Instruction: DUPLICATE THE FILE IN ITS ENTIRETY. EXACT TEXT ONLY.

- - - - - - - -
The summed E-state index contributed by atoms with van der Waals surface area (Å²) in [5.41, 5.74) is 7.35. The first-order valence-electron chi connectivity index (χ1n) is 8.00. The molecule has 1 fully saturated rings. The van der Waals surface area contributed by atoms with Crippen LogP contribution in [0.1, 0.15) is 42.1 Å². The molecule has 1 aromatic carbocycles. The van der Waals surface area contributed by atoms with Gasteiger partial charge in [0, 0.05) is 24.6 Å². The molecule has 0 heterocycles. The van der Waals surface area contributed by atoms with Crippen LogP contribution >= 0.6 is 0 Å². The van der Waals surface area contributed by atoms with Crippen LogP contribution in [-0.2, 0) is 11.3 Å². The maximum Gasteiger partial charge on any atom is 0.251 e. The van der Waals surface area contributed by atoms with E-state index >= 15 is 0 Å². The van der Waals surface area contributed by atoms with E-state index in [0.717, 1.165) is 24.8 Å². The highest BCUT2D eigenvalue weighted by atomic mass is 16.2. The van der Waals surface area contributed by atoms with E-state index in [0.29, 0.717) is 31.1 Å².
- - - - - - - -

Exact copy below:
The summed E-state index contributed by atoms with van der Waals surface area (Å²) in [5.41, 5.74) is 7.35. The first-order valence-electron chi connectivity index (χ1n) is 8.00. The molecule has 1 fully saturated rings. The van der Waals surface area contributed by atoms with Crippen LogP contribution in [0.1, 0.15) is 42.1 Å². The molecule has 1 aromatic carbocycles. The van der Waals surface area contributed by atoms with Gasteiger partial charge in [0, 0.05) is 24.6 Å². The molecule has 0 heterocycles. The van der Waals surface area contributed by atoms with Crippen LogP contribution >= 0.6 is 0 Å². The van der Waals surface area contributed by atoms with Crippen LogP contribution in [-0.2, 0) is 11.3 Å². The maximum Gasteiger partial charge on any atom is 0.251 e. The van der Waals surface area contributed by atoms with E-state index >= 15 is 0 Å². The van der Waals surface area contributed by atoms with E-state index in [0.717, 1.165) is 24.8 Å². The highest BCUT2D eigenvalue weighted by atomic mass is 16.2. The van der Waals surface area contributed by atoms with E-state index in [0.29, 0.717) is 31.1 Å².